* items include readers letters
12 JULY 2021
BTN also goes out by email every Sunday night at midnight (UK time). To view this edition click here.
The Business Travel News
PO Box 758
Edgware HA8 4QF
+44 (0)20 8952 8383
© 2021 Business Travel News Ltd.
Yoti has been binding Covid-19 testing results to Virgin Atlantic crew to help keep things safely moving. Here John Abbott shares his key learning and insights into what is needed to get business travellers truly back on the move.
Collaboration essential for return to travel
“What a night! No doubt that there will be many sore heads across the country this morning. Regardless, the sight of 60,000 fans at Wembley will have got many people thinking about the nation’s social distancing measures. We all want to return to the norms enjoyed before the pandemic, such as sporting events and travel, but we equally know the pandemic is not yet over.
At the time of writing this, UK government statistics state that 3 in 5 (over 60%) UK adults have now received both doses of Covid-19 vaccine, and what with large scale events like the football back in action, you may be asking what are we waiting for in order for mass air travel to reopen?
Founded in 2014 and working with governments, financial services and the NHS, Yoti’s digital identity app has been used to issue health test results to the Virgin Atlantic team – helping them to lead the sector and instil some confidence back into flying. The technology was tried and tested for the challenge of accepting and sharing sensitive personal data, helping to make the process for Virgin secure, simple and protected people’s privacy – with vital anti-spoofing technology to prevent swaps and fraud.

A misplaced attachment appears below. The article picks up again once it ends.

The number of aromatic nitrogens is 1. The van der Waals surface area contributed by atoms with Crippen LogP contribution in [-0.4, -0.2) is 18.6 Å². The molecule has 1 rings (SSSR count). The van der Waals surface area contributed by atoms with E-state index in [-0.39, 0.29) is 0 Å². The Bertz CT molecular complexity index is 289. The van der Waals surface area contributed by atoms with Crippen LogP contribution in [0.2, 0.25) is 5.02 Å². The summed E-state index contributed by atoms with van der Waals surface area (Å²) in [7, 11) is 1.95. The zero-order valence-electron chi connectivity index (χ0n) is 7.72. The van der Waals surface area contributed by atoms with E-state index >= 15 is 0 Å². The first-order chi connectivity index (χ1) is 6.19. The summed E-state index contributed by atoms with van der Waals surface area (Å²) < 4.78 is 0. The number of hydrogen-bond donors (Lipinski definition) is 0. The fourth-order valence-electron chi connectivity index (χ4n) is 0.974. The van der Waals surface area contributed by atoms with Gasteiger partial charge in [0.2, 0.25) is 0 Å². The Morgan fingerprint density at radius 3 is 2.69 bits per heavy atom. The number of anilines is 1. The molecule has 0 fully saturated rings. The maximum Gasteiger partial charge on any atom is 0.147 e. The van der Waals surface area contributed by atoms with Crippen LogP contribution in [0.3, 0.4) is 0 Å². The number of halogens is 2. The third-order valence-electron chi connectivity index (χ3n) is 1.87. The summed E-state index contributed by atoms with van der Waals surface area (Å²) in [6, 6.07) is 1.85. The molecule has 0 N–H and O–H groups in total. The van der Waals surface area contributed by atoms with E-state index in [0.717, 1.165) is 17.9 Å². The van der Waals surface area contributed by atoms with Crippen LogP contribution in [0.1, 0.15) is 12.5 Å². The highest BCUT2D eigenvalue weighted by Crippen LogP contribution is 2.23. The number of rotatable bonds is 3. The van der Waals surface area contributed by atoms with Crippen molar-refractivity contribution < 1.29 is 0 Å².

However, delivering verified passenger testing and checks to open up travel on a global scale is a very different story. Technology is not the limiting factor. The ability for organisations to unite for globally accepted standards and interoperability is far from simple. This begins in the foundations of national health care systems and continues through to the processes used by every stakeholder in the journey.
While vaccination roll-out is moving fast here in the UK, the pace of delivery varies from country to country. There’s also the risk of new Covid-19 strains such as today’s Delta variant, which has seen international borders remain closed to UK travellers, or with prohibitive testing and quarantine processes.
The restarting of mass travel brings many challenges, especially in passenger processing. The additional checks and sharing of test results or vaccination status have restricted many automated processes at check-in and immigration, adding friction that isn’t sustainable for regular operating capacity. This might not be a temporary requirement either – mandatory API data requirements have continued since 11 September and we could see health certifications become mandatory.
This time, however, personal health data is significantly different to API data, which is standardised across the globe, derived from a government document, accessible and easily sharable with airlines. Health data collection varies significantly by country. Some hold it centrally by a governing body, private companies can also hold testing data. Accessing health records is not straight forward and there is no defined standard for the payload and data format which is crucial for both sharing and verification. A common set of standards for passengers, carriers and immigration authorities is essential and on a global scale.